3.    “Draft kickers that have a better success percentage for long field goals.” Here’s where I get on my soapbox about the skill level of kickers. I personally believe that there is a smaller difference between kickers’ skill lever than there is with the average points per game of kickers 1 -12. Yes, they may kick the long ball, but kicking is not just on the kicker. There’s the line, the hiker, and the holder that play into the success of the long ball. One tip here to gauge the quality of the supporting cast is to look at how many extra points were missed. Missed extra points are more a function of the supporting cast than the kicker. Plus, you need the opportunity to try them in the first place. Teams that are attempting long field goals are usually those desperate for points, because they can’t get it in the end zone, therefore there will be less opportunities for a kicker on a team with an offense that can’t move the ball. There are just too many other factors that may cancel out any long ball skill advantage.
4.    “Draft a kicker on a team with a poor offense.” This one assumes that because they can’t get the ball in the endzone, then the kicker will have more opportunities. However, the data doesn’t bear it out. The top 12 kickers last year were on good to great offenses. It turns out that kickers on good teams get more opportunities because the offense can move the ball into field goal territory more often.

So what are the best factors in choosing a PK and when should I draft them? From the above discussion let’s set some ‘new rules’.

1.    Look for kickers on good offensive teams. This will get your kicker the higher amount of looks at a field goal per game. If the choice is close for what is available, then you can use the indoor kicking advantage, or the ‘long ball’ stat to break the tie.
2.    Look for consistent track records of kickers. In other words, how many times has this kicker placed in the top twelve over the last 4 or 5 years. Here’s a great article from FFToday that addresses this factor. Using the data provided from FFToday, you would be wise to target Stephen Gostkowski, Justin Tucker, Dan Bailey, and Steve Hauschka, with a nod to Mason Crosby as well. Notice, all four teams are known good offenses.
3.    Dare to draft a kicker before the last round, but don’t be too daring. In a 15 player roster with 9 starters, I want 4RBS, 4WR, 2QBs, and 2 TEs before contemplating drafting a kicker. So that makes round 13 the earliest I would draft a kicker. In bigger rosters, you can adjust a little later, but not earlier.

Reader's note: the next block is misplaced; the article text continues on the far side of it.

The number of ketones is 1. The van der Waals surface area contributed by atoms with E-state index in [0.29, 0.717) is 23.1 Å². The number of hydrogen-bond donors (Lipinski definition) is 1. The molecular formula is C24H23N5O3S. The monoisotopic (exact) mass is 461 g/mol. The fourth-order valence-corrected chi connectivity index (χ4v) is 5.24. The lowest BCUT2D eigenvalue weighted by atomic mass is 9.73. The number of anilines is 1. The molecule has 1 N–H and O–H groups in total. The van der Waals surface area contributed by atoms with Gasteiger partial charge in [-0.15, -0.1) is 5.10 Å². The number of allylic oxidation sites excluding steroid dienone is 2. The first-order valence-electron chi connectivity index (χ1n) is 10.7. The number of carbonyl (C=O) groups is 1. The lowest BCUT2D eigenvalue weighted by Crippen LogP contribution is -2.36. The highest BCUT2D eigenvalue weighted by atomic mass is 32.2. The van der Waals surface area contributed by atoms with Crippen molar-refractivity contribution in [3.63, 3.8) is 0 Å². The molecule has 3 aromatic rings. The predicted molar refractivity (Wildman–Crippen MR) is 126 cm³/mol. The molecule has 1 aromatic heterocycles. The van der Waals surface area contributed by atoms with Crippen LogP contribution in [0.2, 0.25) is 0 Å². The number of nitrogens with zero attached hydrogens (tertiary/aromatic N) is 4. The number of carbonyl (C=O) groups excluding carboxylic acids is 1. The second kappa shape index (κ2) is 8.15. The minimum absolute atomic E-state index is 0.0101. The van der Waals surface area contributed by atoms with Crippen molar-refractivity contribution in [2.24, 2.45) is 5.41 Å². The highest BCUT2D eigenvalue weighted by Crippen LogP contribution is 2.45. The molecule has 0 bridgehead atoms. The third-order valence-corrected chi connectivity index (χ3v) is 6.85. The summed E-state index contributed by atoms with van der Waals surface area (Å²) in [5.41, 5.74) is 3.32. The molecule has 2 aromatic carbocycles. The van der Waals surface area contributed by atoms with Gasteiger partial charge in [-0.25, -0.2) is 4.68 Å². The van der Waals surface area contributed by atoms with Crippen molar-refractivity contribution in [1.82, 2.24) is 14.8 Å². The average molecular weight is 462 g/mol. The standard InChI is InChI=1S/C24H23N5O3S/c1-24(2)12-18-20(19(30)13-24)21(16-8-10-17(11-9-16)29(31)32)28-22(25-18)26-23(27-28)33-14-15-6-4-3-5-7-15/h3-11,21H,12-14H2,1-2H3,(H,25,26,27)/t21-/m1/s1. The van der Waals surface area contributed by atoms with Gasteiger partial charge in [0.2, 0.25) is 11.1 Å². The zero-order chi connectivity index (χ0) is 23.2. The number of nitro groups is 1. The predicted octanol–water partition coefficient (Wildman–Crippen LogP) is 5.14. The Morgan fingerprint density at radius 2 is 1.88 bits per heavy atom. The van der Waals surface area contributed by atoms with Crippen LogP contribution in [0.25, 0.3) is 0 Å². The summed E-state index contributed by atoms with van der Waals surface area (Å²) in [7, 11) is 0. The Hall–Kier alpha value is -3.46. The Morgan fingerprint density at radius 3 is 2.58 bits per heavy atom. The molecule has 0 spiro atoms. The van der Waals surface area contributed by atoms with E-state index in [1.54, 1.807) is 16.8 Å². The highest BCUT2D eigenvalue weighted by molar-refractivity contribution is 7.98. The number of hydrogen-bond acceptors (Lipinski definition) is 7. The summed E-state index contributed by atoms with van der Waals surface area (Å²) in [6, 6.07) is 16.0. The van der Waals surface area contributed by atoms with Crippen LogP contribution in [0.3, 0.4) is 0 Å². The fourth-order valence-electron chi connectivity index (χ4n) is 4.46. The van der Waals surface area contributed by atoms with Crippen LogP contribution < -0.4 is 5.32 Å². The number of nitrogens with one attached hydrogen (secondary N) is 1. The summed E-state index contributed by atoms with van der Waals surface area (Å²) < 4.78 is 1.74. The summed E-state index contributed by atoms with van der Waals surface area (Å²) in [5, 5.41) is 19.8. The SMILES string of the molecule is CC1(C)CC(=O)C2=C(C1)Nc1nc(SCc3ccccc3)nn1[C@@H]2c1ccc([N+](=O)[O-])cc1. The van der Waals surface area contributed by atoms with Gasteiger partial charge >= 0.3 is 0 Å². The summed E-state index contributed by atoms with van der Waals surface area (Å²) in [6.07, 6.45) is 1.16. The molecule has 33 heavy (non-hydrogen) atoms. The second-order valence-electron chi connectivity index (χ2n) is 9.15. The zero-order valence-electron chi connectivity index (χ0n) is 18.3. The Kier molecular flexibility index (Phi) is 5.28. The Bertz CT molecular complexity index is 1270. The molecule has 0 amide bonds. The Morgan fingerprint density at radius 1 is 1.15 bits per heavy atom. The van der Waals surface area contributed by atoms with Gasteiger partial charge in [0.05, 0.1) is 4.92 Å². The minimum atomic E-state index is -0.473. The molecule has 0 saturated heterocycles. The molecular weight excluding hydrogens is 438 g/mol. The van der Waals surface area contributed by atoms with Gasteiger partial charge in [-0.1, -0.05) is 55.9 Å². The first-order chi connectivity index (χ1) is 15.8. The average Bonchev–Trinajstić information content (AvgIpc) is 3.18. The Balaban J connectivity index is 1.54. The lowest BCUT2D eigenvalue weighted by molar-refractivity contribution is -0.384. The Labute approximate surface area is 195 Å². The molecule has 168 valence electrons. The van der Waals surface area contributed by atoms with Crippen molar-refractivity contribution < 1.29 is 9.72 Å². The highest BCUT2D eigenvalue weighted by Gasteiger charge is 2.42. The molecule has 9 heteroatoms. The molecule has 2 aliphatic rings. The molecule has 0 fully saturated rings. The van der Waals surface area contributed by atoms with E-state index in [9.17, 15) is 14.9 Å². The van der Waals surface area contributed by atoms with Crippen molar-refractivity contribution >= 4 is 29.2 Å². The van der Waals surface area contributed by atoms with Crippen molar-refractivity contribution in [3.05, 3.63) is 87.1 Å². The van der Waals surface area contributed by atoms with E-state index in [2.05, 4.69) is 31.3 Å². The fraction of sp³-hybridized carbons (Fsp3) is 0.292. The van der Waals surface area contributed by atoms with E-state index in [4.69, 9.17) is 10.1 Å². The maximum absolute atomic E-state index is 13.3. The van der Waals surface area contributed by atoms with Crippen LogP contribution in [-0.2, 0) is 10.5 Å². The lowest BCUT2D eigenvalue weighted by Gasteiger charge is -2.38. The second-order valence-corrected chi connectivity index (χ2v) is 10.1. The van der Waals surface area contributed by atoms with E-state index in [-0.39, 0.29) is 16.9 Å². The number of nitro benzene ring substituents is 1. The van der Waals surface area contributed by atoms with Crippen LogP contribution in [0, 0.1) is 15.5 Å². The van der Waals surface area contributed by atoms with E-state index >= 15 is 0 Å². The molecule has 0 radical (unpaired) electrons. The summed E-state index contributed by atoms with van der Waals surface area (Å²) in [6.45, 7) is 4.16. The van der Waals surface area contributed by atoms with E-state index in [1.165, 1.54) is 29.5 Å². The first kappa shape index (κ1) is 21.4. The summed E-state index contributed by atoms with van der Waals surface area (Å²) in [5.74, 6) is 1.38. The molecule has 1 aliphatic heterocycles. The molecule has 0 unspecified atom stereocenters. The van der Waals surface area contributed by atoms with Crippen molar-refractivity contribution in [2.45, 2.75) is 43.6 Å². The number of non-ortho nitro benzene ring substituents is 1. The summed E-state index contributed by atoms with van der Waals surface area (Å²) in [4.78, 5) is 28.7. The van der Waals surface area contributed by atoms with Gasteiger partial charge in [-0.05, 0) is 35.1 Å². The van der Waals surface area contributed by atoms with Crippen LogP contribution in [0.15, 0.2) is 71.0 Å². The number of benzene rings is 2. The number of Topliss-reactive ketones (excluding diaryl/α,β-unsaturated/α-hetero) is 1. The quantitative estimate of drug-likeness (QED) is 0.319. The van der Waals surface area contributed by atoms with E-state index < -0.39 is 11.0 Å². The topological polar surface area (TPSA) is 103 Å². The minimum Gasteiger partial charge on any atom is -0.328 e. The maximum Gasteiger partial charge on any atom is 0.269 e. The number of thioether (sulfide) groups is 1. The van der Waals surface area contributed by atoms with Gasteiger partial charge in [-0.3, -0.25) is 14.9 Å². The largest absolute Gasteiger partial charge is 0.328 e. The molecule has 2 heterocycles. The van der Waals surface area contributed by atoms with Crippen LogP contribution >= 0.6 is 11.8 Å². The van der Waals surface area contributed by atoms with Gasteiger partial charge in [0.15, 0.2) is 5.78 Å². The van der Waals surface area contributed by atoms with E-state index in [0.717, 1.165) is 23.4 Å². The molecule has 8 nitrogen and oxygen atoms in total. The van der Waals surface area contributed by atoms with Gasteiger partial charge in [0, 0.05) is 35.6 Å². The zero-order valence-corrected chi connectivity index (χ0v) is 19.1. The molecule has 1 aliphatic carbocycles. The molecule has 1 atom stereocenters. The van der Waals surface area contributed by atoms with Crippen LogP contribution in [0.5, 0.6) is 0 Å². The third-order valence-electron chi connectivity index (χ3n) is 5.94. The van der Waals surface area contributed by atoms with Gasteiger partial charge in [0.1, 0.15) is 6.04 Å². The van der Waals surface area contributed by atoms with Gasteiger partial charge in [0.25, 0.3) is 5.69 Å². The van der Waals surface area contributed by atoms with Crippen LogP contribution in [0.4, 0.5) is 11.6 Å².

4.    Stephen Gostkowski is the Gronk of kicking. He has been the highest points kicker for 4 years in a row. Much of his success is due to playing for a great team. But he is also very good on a very good team. Gostkowski would be the only kicker I would draft in round 13.
5.    And here’s a new one, pick a kicker that is on a team with a late bye date. This assumes that you will not be picking a backup kicker, and you really shouldn’t, unless you are in a very deep league. You will have to waiver in a kicker for the bye week and if you swap out your present kicker for the waiver, you may lose your top choice to and opponent that wins him in the following week’s waivers. Drafting the kicker with a late bye date minimizes the loss of points between your top choice and your replacement. Alternatively, you could swap out your worst or never used bench player for the bye week kicker instead of your stud kicker. Tough to do in shallow leagues, easier in deep leagues. I would not waiver away the top 4 kickers listed above, but would have no problem with the rest.

So with that here’s my list of kickers I’m targeting and in what round:
Round 13: Stephen Gostkowski

Round 14: Justin Tucker, Steve Hauschka, Dan Bailey

Last round: Mason Crosby, Graham Gano, Chandler Cantanzaro, Robbie Gould, Josh Brown, Chris Boswell, Matt Bryant, and Mike Nugent

Honorable mention: Brandon McManus, Cairo Santos (for those of you that have someone in your league that picks a backup kicker…)


Anonymous said…
Mcmanus just a reserve K ? Hmmm
Nice article, I thoroughly enjoyed it.
kate reymann said…
Potty training is almost as bad a sleep training. :-)